Why was Islam so readily adopted by rulers within Sudan?

Islam is the largest religion in Sudan, and Muslims have dominated national government institutions since independence in 1956. Statistics indicate that the Muslim population is approximately 75%-80%, including numerous Arab and non-Arab groups. The remaining 20% ascribe to either Christianity (approximately 5% of the total population) or traditional animist religions. Muslims predominate in the north, but there are sizable Christian communities in northern cities, principally in areas where there are large numbers of internally displaced persons. It is estimated that over the last forty years, more than 4 million southerners have fled to the north to escape the war. Most citizens in the south adhere to either Christianity or traditional indigenous (animist) religions; however, there are many Muslim adherents as well, particularly along the historical dividing line between Arabs and Nilotic ethnic groups.

The Muslim population is almost entirely Sunni but is divided into many different groups. The most significant divisions occur along the lines of the Sufi brotherhoods. Two popular brotherhoods, the Ansar and the Khatmia, are associated with the opposition Umma and Democratic Unionist Parties respectively.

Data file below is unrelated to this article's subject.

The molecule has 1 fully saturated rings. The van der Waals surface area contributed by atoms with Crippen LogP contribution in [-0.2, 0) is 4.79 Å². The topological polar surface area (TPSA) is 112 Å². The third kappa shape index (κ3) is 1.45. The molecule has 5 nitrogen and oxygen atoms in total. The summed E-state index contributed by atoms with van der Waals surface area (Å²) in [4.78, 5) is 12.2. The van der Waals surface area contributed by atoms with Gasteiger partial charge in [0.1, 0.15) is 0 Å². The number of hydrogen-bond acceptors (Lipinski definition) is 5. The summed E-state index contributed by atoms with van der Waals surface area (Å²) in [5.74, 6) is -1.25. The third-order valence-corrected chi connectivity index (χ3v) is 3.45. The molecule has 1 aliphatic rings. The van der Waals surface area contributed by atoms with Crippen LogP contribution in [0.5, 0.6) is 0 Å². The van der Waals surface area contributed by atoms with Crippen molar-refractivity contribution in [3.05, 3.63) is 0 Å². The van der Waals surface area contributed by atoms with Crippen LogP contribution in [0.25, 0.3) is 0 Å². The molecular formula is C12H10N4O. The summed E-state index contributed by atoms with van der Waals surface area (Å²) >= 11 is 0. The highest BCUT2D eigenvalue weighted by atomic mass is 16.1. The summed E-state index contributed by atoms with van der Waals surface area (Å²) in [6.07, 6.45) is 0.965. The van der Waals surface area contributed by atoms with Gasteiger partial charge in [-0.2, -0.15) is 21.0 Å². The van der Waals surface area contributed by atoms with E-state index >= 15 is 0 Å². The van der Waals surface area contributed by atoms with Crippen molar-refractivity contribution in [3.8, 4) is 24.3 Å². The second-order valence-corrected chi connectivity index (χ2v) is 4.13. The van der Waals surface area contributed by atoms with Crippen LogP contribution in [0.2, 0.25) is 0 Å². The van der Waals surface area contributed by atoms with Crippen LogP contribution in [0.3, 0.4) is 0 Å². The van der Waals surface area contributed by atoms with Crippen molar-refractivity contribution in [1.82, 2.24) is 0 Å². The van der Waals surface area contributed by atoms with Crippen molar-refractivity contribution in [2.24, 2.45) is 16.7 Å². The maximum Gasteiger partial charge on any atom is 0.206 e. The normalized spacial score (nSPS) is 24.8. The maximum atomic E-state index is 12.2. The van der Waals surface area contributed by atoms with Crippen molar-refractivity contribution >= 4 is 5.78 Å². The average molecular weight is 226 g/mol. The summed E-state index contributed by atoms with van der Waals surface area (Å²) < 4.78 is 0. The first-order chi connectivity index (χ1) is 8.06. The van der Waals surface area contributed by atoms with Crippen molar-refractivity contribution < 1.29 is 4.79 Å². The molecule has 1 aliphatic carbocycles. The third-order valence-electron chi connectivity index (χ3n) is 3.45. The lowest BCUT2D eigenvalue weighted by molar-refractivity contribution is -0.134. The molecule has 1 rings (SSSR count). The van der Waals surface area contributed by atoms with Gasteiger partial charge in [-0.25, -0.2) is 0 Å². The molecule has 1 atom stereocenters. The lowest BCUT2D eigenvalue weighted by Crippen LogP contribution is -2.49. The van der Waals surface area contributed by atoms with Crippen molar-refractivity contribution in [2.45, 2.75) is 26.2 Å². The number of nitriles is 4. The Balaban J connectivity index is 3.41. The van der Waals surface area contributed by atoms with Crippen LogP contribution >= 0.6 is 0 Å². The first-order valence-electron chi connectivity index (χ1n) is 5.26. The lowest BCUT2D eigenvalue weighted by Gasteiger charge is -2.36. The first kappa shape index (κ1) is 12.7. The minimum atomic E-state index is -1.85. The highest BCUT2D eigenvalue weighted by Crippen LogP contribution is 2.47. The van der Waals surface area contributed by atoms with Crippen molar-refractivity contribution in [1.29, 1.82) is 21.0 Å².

Shari'a law and its application to non-Muslims in the capital was a contentious issue during the negotiations, but it and the other major issues underlying the north/south conflict have been largely resolved in the agreements. Shari'a generally is to continue to be the basis of the national legal system as it applies in the north; national legislation applicable to the south is to be based on "popular consensus, the values, and the customs of the people." In states or regions where a majority hold different religious or customary beliefs than those on which the legal system is based, the national laws may be amended to accord better with such beliefs. Throughout the country, the application of Shari'a to non-Muslims is to be limited, and courts may not exercise their discretion to impose the harsher physical forms of Shari'a penalties on non-Muslims.